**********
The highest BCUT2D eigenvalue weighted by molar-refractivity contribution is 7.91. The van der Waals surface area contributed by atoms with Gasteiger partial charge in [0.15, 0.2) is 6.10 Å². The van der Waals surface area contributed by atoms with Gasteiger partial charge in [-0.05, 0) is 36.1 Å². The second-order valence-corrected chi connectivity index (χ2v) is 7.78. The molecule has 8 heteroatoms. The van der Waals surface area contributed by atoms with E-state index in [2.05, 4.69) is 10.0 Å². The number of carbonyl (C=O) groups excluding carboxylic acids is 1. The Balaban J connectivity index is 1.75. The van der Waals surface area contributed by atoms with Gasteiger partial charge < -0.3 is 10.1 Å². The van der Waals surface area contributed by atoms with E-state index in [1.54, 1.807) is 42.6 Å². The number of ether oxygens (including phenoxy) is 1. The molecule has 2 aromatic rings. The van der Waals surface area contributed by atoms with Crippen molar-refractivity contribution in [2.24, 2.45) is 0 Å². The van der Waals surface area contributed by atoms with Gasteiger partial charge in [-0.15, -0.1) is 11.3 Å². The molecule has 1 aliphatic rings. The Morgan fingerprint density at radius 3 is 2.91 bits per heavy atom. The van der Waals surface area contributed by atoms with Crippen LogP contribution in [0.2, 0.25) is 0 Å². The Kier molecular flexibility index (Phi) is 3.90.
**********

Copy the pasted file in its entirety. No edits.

The highest BCUT2D eigenvalue weighted by molar-refractivity contribution is 7.91. The van der Waals surface area contributed by atoms with Gasteiger partial charge in [0.15, 0.2) is 6.10 Å². The van der Waals surface area contributed by atoms with Gasteiger partial charge in [-0.05, 0) is 36.1 Å². The second-order valence-corrected chi connectivity index (χ2v) is 7.78. The molecule has 8 heteroatoms. The van der Waals surface area contributed by atoms with E-state index in [2.05, 4.69) is 10.0 Å². The number of carbonyl (C=O) groups excluding carboxylic acids is 1. The Balaban J connectivity index is 1.75. The van der Waals surface area contributed by atoms with Gasteiger partial charge < -0.3 is 10.1 Å². The van der Waals surface area contributed by atoms with E-state index in [1.54, 1.807) is 42.6 Å². The number of ether oxygens (including phenoxy) is 1. The molecule has 2 aromatic rings. The van der Waals surface area contributed by atoms with Crippen molar-refractivity contribution in [2.24, 2.45) is 0 Å². The van der Waals surface area contributed by atoms with Gasteiger partial charge in [-0.15, -0.1) is 11.3 Å². The molecule has 1 aliphatic rings. The Morgan fingerprint density at radius 3 is 2.91 bits per heavy atom. The van der Waals surface area contributed by atoms with Crippen LogP contribution in [0.2, 0.25) is 0 Å². The Kier molecular flexibility index (Phi) is 3.90.